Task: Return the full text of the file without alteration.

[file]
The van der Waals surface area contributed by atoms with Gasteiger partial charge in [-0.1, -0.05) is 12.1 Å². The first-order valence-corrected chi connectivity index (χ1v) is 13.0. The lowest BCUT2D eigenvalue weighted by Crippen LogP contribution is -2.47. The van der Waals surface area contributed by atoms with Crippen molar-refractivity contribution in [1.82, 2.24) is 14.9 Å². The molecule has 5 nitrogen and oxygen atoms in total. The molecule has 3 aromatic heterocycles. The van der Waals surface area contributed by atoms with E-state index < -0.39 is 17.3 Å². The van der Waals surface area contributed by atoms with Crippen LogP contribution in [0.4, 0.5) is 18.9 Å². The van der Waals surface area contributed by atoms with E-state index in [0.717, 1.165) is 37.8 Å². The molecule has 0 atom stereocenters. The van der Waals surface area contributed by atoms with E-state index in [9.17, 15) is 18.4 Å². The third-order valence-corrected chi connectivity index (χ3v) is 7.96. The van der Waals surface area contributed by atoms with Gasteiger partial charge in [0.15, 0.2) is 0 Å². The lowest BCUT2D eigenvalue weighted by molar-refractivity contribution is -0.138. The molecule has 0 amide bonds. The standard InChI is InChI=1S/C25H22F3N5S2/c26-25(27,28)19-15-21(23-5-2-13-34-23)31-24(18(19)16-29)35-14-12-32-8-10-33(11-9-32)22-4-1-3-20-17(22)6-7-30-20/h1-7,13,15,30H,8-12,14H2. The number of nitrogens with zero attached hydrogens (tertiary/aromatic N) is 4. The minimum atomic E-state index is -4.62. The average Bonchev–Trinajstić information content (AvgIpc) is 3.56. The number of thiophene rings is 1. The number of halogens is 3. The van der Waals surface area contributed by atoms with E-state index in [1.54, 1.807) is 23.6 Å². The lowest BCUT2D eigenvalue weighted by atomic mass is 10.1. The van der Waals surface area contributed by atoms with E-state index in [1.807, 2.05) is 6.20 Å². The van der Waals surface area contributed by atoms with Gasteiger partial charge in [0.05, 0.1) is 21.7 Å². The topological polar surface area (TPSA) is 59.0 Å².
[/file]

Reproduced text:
The van der Waals surface area contributed by atoms with Gasteiger partial charge in [-0.1, -0.05) is 12.1 Å². The first-order valence-corrected chi connectivity index (χ1v) is 13.0. The lowest BCUT2D eigenvalue weighted by Crippen LogP contribution is -2.47. The van der Waals surface area contributed by atoms with Crippen molar-refractivity contribution in [1.82, 2.24) is 14.9 Å². The molecule has 5 nitrogen and oxygen atoms in total. The molecule has 3 aromatic heterocycles. The van der Waals surface area contributed by atoms with E-state index < -0.39 is 17.3 Å². The van der Waals surface area contributed by atoms with Crippen LogP contribution in [0.4, 0.5) is 18.9 Å². The van der Waals surface area contributed by atoms with E-state index in [0.717, 1.165) is 37.8 Å². The molecule has 0 atom stereocenters. The van der Waals surface area contributed by atoms with E-state index in [9.17, 15) is 18.4 Å². The third-order valence-corrected chi connectivity index (χ3v) is 7.96. The van der Waals surface area contributed by atoms with Gasteiger partial charge in [0.15, 0.2) is 0 Å². The lowest BCUT2D eigenvalue weighted by molar-refractivity contribution is -0.138. The molecule has 0 amide bonds. The standard InChI is InChI=1S/C25H22F3N5S2/c26-25(27,28)19-15-21(23-5-2-13-34-23)31-24(18(19)16-29)35-14-12-32-8-10-33(11-9-32)22-4-1-3-20-17(22)6-7-30-20/h1-7,13,15,30H,8-12,14H2. The number of nitrogens with zero attached hydrogens (tertiary/aromatic N) is 4. The minimum atomic E-state index is -4.62. The average Bonchev–Trinajstić information content (AvgIpc) is 3.56. The number of thiophene rings is 1. The number of halogens is 3. The van der Waals surface area contributed by atoms with E-state index in [1.54, 1.807) is 23.6 Å². The lowest BCUT2D eigenvalue weighted by atomic mass is 10.1. The van der Waals surface area contributed by atoms with E-state index in [1.807, 2.05) is 6.20 Å². The van der Waals surface area contributed by atoms with Gasteiger partial charge in [0.05, 0.1) is 21.7 Å². The topological polar surface area (TPSA) is 59.0 Å².